This puzzled us so we brainstormed the findings and came back to the idea of homeostasis, where you can push the healthy brain a little but if you push it too much it will ‘push back’. Essentially, there are only limited gains in brain function that can be achieved in the healthy brain. That finding, which was from an Honours project, that I had initially worried was uninterpretable, resulted in a publication, two current PhD projects, and set me off on a different path with this aspect of my research.
Great example of exactly what we’re up against. The study in the previous post found no effect on Working Memory in older adults targeting dorsolateral prefrontal cortex (dlPFC). This study did find a positive effect on Episodic Memory in older adults targeting left lateral prefrontal cortex (PFC).
Episodic memory displays the largest degree of age-related decline, a process that is accelerated in pathological conditions like amnestic Mild Cognitive Impairment (aMCI) and Alzheimer’s Disease (AD). Previous studies have shown that the left lateral prefrontal cortex (PFC) contributes to the encoding of episodic memories along the life span. The aim of this randomized, double-blind, placebo-controlled study was to test the hypothesis that anodal tDCS over the left lateral PFC during the learning phase would enhance delayed recall of verbal episodic memories in elderly individuals. Older adults learned a list of words while receiving anodal or placebo (sham) tDCS. Memory recall was tested 48 hours and 1 month later. The results showed that anodal tDCS strengthened episodic memories, an effect indicated by enhanced delayed recall (48 hours) compared to placebo stimulation (Cohen’s d effect size=1.01). The observation that PFC-tDCS during learning can boost verbal episodic memory in the elderly opens up the possibility to design specific neurorehabilitation protocols targeted to conditions that affect episodic memory such as MCI.
Improved working memory is why many of us are interested in tDCS. Here’s another study showing no effect. Looks like a good study, though it’s a single-session of tDCS. Of late I’ve noticed more studies targeting working memory using the N-back test to measure. I’m hopeful a protocol will be discovered (i.e. a different montage, dosage, or perhaps tACS) that does improve working memory.
Transcranial direct current stimulation (tDCS) has been put forward as a non-pharmacological alternative for alleviating cognitive decline in old age. Although results have shown some promise, little is known about the optimal stimulation parameters for modulation in the cognitive domain. In this study, the effects of tDCS over the dorsolateral prefrontal cortex (dlPFC) on working memory performance were investigated in thirty older adults. An N-back task assessed working memory before, during and after anodal tDCS at a current strength of 1mA and 2mA, in addition to sham stimulation. The study used a single-blind, cross-over design. The results revealed no significant effect of tDCS on accuracy or response times during or after stimulation, for any of the current strengths. These results suggest that a single session of tDCS over the dlPFC is unlikely to improve working memory, as assessed by an N-back task, in old age.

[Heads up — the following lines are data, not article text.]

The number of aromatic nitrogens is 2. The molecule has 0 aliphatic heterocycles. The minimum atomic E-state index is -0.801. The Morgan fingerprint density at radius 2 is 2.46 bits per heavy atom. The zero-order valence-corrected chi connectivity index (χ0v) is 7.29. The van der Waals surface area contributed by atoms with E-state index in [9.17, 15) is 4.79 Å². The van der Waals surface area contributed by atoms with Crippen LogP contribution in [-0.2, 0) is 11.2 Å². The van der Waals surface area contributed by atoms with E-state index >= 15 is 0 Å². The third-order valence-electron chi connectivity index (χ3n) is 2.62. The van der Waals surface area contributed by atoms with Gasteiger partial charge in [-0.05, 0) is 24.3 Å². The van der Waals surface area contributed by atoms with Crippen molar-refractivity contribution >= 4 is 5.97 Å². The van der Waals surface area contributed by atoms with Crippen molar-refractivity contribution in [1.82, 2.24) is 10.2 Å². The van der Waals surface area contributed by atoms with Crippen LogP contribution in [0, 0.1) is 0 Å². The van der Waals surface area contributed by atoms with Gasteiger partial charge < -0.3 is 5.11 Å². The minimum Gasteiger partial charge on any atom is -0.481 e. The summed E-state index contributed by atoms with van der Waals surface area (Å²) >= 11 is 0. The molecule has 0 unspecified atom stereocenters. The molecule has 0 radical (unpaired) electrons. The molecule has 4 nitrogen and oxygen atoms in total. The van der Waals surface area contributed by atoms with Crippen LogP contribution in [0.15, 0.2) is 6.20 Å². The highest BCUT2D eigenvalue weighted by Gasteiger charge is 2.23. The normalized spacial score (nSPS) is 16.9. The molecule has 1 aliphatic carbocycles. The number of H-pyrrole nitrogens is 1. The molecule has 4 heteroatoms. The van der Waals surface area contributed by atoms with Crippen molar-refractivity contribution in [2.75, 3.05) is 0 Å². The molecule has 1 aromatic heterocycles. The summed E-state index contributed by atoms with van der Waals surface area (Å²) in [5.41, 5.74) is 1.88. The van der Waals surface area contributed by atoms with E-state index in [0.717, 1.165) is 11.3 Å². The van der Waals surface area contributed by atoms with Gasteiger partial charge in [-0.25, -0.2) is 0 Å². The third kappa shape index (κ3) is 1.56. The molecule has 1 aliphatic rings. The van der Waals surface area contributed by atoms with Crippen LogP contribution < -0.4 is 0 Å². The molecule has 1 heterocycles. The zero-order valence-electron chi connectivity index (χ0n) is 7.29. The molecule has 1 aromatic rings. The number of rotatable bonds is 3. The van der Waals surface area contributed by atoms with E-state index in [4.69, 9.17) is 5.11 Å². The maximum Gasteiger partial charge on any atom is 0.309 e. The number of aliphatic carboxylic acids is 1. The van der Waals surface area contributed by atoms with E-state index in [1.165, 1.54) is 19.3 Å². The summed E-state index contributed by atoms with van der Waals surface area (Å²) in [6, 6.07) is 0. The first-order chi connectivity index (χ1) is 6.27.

Many of the leading tDCS researchers contribute to this Open Access article on clinical application of transcranial electrical stimulation (tES) techniques. Read it online, or download the pdf. (HatTip to Reddit user gi67)
- 1. Introduction
- 2. Transcranial direct current stimulation
- 2.1. Selecting and preparing electrodes and contact medium
- 2.2. Selecting and preparing electrode placement
- 2.3. Selecting a stimulation protocol
- 2.4. Use of blinding and sham
- 2.5. Safety versus tolerability
- 2.6. Considerations for transcutaneous spinal DC stimulation (tsDCS)
- 2.7. Considerations for cerebellar tDCS
- 2.8. Selecting a stimulator
- 3. Transcranial alternating current stimulation (tACS)
- 4. Monitoring physiological effects of tES
- 4.1. Monitoring physiological effects of tES with TMS
- 4.2. Monitoring physiological effects of tES with electroencephalography (EEG) and event-related potentials (ERPs)
- 4.3. Monitoring physiological effects of tES with magnetic resonance imaging (MRI) and magnetic resonance spectroscopy (MRS)
- 5. Monitoring functional effects of tES